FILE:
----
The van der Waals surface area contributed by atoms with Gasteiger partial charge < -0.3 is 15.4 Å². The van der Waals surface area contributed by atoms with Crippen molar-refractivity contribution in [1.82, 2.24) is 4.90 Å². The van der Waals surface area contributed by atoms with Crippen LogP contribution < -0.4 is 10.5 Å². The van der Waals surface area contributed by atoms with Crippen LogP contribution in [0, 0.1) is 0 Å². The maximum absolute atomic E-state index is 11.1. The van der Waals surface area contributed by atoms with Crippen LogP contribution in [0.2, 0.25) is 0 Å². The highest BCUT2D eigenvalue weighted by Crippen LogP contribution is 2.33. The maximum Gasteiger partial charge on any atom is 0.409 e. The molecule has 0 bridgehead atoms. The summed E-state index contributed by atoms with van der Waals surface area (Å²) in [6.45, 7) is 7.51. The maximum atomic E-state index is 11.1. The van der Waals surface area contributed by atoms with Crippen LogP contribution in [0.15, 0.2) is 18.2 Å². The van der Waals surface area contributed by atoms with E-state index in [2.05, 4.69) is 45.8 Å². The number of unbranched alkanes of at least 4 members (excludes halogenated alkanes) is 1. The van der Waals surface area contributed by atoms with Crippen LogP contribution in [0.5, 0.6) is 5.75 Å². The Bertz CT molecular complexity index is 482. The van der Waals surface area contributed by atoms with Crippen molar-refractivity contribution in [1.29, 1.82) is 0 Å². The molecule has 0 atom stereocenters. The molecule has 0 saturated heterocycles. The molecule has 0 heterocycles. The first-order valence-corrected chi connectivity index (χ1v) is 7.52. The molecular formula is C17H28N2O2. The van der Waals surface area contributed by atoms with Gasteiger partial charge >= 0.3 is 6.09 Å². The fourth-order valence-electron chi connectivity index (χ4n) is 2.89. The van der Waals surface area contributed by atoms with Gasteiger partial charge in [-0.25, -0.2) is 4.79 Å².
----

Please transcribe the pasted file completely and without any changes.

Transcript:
The van der Waals surface area contributed by atoms with Gasteiger partial charge < -0.3 is 15.4 Å². The van der Waals surface area contributed by atoms with Crippen molar-refractivity contribution in [1.82, 2.24) is 4.90 Å². The van der Waals surface area contributed by atoms with Crippen LogP contribution < -0.4 is 10.5 Å². The van der Waals surface area contributed by atoms with Crippen LogP contribution in [0, 0.1) is 0 Å². The maximum absolute atomic E-state index is 11.1. The van der Waals surface area contributed by atoms with Crippen LogP contribution in [0.2, 0.25) is 0 Å². The highest BCUT2D eigenvalue weighted by Crippen LogP contribution is 2.33. The maximum Gasteiger partial charge on any atom is 0.409 e. The molecule has 0 bridgehead atoms. The summed E-state index contributed by atoms with van der Waals surface area (Å²) in [6.45, 7) is 7.51. The maximum atomic E-state index is 11.1. The van der Waals surface area contributed by atoms with Crippen LogP contribution in [0.15, 0.2) is 18.2 Å². The van der Waals surface area contributed by atoms with E-state index in [2.05, 4.69) is 45.8 Å². The number of unbranched alkanes of at least 4 members (excludes halogenated alkanes) is 1. The van der Waals surface area contributed by atoms with Crippen LogP contribution in [0.5, 0.6) is 5.75 Å². The Bertz CT molecular complexity index is 482. The van der Waals surface area contributed by atoms with Crippen molar-refractivity contribution in [1.29, 1.82) is 0 Å². The molecule has 0 atom stereocenters. The molecule has 0 saturated heterocycles. The molecule has 0 heterocycles. The first-order valence-corrected chi connectivity index (χ1v) is 7.52. The molecular formula is C17H28N2O2. The van der Waals surface area contributed by atoms with Gasteiger partial charge >= 0.3 is 6.09 Å². The fourth-order valence-electron chi connectivity index (χ4n) is 2.89. The van der Waals surface area contributed by atoms with Gasteiger partial charge in [-0.25, -0.2) is 4.79 Å².